The gender data gap is where a ‘one size fits all’ approach has left gaps in our understanding of different genders experience. It isn’t intentional to exclude women, but by applying our understanding of user behaviours we can see that previously considered objective data is actually male-biased. Can we think and design differently to reduce these gaps in our understanding and improve experience across society?
What you’ll learn from our report
The report explores how the gender data gap affects the designs and advice we provide at WSP. It has impacted the historic planning and construction of urban areas using male-tailored dimensions and user behaviours, which, once translated into physical designs, put women at a major disadvantage in their experience of cities. It is within our power as designers, engineers and consultants to change this.
This report analyses gender inequality in urban infrastructure through the lenses of urban design, transport, buildings, and safety at work, using statistics gathered from our survey supported by evidence from existing literature. Some of the areas highlighted may inspire moments of recognition or be things which you may never have considered but now are glaringly obvious. This is not an exhaustive list, but more a starting point for further thought.
Why understanding the gender gap is important
First and foremost, designing inclusively is the right thing to do to provide the same opportunities and experience across society. Beyond this simple fact, there are several reasons to consider gender within our designs.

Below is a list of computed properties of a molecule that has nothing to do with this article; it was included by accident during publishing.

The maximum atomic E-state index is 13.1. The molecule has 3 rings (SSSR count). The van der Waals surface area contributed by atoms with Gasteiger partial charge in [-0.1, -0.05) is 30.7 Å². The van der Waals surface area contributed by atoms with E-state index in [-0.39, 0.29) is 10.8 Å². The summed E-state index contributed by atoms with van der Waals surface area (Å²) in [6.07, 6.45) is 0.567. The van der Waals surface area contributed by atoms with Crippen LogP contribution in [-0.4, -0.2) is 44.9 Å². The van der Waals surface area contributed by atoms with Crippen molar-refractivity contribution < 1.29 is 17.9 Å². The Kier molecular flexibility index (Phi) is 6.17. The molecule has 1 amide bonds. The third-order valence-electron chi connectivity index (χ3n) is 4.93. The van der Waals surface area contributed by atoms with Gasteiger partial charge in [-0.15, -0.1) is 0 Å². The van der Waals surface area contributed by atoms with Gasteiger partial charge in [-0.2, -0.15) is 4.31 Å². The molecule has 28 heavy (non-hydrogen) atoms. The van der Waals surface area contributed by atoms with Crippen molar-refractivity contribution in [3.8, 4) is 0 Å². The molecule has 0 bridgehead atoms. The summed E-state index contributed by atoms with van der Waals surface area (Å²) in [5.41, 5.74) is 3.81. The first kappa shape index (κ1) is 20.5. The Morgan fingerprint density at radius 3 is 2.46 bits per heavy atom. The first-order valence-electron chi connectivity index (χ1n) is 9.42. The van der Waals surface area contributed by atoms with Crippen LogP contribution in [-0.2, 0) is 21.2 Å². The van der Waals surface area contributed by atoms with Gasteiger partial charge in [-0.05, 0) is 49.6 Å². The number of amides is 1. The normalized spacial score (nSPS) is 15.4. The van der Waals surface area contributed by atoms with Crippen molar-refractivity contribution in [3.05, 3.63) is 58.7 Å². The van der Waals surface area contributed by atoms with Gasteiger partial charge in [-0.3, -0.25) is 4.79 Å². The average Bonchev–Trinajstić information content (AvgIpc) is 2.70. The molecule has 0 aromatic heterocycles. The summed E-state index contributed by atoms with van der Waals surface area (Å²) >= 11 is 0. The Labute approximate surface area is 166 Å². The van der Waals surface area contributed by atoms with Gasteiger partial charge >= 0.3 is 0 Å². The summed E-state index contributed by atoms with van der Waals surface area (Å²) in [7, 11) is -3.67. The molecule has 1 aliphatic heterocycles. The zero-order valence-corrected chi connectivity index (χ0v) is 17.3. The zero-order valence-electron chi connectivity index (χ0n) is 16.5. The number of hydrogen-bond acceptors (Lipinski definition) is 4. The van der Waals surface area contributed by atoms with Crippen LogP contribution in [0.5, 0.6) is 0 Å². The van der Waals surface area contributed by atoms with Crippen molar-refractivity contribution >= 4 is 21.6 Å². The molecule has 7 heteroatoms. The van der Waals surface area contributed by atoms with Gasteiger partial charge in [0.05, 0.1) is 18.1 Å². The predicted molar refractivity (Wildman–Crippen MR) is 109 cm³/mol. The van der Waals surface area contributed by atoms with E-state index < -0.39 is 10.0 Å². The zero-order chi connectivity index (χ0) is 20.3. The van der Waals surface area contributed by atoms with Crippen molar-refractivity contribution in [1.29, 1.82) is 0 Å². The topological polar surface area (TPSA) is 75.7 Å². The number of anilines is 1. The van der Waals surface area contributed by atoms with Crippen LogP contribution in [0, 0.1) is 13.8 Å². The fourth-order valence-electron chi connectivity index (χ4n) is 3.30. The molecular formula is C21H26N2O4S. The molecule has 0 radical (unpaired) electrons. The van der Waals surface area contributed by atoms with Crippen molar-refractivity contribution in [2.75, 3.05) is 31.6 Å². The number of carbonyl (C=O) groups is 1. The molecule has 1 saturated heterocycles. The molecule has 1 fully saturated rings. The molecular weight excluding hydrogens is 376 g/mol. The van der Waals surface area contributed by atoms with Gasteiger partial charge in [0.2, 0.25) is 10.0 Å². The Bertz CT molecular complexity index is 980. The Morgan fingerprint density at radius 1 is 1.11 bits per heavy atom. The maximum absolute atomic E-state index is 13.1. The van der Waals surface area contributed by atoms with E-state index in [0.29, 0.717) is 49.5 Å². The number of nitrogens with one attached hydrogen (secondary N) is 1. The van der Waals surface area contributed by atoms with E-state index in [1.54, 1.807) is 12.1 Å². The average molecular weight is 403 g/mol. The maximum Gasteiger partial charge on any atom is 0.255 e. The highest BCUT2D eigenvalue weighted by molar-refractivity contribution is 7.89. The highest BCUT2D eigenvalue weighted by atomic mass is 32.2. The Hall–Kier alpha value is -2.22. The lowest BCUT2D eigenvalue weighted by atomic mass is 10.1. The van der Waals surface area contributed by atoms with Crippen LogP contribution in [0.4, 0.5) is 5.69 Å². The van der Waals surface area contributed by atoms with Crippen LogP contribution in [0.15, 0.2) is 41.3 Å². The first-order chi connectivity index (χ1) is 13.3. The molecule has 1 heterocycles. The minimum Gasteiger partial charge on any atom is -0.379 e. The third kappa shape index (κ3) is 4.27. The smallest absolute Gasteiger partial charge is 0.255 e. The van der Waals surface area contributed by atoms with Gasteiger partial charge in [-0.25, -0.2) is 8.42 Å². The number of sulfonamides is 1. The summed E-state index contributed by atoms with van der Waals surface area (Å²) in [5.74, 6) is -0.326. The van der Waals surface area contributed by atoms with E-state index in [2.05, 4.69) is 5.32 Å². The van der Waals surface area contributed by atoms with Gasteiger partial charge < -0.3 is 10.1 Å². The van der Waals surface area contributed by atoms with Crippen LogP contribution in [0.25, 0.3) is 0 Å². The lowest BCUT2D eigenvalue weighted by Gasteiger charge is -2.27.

Several of the challenges impacting our gendered experience are closely interlinked, and by finding a simple solution to one, wider benefit can be found. Moreover, studies have shown that by considering women, it brings benefits to other genders, race, ages and abilities. Simple changes in what we design can bring significant benefits from GDP through to health and wellbeing, and we can all play a part in this vital change. It’s win-win.
Furthermore, the switch to inclusivity is becoming increasingly important along with the rising prominence of the United Nation Sustainable Development Goals (SDGs). This framework acts as a guide for government, business, and non-governmental (NGO) organisations to measure their progress towards sustainability – a factor which today largely determines competitive advantage through consumer demand, attracting investment, and averting financial risks from climate change. We all have a responsibility to uphold these goals and closing the gender data gap is a significant step in this process.
Finally, the loss in human capital wealth due to gender inequality is estimated at $160.2 trillion globally .The economic gain, social inclusion, and environmental benefit generated from the inclusive designs reflect that creating gender equality is not a burden, but an opportunity.